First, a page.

How to Handle Too Many Leads: Marketing Strategies for Busy Contractors
If you’re like most contractors, you focus your marketing efforts on growing leads. You want to bring in more customers, sell more jobs, and make more money. But what happens when you have too many leads?
That’s the reality for contractors across the country right now. With interest in home improvement services growing while supply chain issues and hiring challenges persist, contractors are drowning in more leads than they can handle.
So how do you slow the flow and manage customer expectations when you’re booked out for months? You may think you need to put your marketing efforts on pause while you catch up. But marketing can play a key role in managing an overflowing pipeline. Here’s how:
Use Your Marketing Budget to Strengthen Your Foundation
A good portion of your monthly marketing budget probably goes towards active lead generation, like Google ads and paid Facebook ads. But during times of plenty, you don’t need to be spending as much on lead generation. This frees up a significant portion of your budget which you can use to strengthen the foundational aspects of your brand, website, and online presence. Focus on:
But don’t want to stop your paid advertising entirely. Active lead generation tactics, like PPC, allow you to focus on hyper-specific search terms, unlike organic tactics, which bring in a broader audience. A smart paid search strategy can help you target quality leads.
Shift Your Focus from Lead Quantity to Lead Quality
When times are tough, your sales funnel should be wide open, ready to catch as many leads as possible. But during times of plenty, you only want to bring in quality leads—more impactful, more comprehensive, and bigger-ticket jobs. To do that, you need to narrow your sales funnel.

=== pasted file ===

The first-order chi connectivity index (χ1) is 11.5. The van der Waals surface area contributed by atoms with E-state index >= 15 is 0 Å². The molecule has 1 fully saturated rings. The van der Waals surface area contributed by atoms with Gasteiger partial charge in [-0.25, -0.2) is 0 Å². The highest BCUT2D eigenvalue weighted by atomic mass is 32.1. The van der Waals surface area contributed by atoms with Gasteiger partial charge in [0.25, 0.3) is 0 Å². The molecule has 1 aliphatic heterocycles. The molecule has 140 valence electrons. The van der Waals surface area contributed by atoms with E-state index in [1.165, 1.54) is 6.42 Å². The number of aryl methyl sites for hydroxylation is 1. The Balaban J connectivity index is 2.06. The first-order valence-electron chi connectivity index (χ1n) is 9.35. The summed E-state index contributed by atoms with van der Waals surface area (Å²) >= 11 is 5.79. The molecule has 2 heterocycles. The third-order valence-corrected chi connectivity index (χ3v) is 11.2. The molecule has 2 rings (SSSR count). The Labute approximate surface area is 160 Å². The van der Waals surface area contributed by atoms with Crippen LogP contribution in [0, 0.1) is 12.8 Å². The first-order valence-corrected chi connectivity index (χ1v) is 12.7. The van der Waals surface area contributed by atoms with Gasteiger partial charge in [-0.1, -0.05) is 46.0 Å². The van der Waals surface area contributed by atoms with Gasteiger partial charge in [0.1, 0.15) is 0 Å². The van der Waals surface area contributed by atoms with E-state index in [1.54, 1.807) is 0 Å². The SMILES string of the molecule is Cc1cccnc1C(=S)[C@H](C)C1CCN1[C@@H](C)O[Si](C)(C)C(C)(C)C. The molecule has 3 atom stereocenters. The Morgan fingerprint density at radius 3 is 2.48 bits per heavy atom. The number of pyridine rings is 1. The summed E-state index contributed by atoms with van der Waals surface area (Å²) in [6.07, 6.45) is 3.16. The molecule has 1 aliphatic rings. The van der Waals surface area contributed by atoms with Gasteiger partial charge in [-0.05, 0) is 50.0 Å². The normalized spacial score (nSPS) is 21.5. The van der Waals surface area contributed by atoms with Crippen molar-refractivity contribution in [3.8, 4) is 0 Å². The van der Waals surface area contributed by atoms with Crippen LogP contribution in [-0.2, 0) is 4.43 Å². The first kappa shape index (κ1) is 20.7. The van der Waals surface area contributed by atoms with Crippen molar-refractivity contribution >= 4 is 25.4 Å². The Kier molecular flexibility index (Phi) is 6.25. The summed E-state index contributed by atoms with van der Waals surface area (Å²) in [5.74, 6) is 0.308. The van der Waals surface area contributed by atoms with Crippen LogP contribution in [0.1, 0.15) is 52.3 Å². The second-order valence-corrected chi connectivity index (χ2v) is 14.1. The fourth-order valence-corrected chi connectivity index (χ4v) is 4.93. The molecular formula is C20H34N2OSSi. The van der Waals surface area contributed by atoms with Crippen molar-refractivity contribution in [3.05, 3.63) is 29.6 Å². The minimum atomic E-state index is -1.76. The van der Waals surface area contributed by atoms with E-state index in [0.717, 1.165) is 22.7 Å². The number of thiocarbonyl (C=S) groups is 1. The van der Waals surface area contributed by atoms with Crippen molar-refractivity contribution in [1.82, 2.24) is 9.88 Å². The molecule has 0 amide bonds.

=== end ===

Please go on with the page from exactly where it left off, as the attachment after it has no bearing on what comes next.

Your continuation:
Define Your “Ideal Fit” Clients
Defining your ideal client is the first step in targeting the right audience. For most contractors, an older customer in their last home is the ideal fit. This person cares about home health and efficiency, has the money to spend on a bigger job, and wants to get it done right.
Adjust Your Service Pages
If you’re only getting calls for simple, single-measure jobs, your website might be setting the wrong expectations. To bring in comprehensive, whole-home jobs, you need to show your customers that you specialize in that kind of work.
Building out long-form landing pages, like this heat pump landing page, is a great way to accomplish this. You may also want to consider pruning single-measure pages and adjusting your calls to action (CTAs) to set proper expectations. Instead of encouraging a customer to “schedule insulation installation”, prompt them to “improve whole-home health and performance with a comprehensive insulation overhaul”.
Increase Energy Audit Pricing
If you’re a home performance contractor, increasing your energy audit pricing is one of the best ways to weed out low-quality leads. Homeowners who are willing to put up money for an audit are serious about making upgrades and will likely be more willing to invest in a bigger, more impactful job. We’ve seen a lot of success with tiered energy audit pricing that offers good, better, and best options.
Show Your Customers You’re Worth the Wait
Putting out “worth the wait” messaging is a great tactic when you’re booked out for months. Showcase positive reviews on your website and leverage trust symbols, like awards and certifications, to show your customers why you’re in such high demand. They’ll be happy to wait if it means getting the best for their home!
Communicate with Your Customers!
Setting clear expectations about project timelines from the very beginning is crucial when you’re booking jobs out months in advance. You want your customers to know exactly what to expect so that they’re not disappointed and disgruntled.
To help ease the stress of a long wait time, set up a drip email campaign to keep in touch with your customers and let them know you haven’t forgotten about them. Regular communication puts people at ease when there’s a long wait and speaks volumes for your customer service.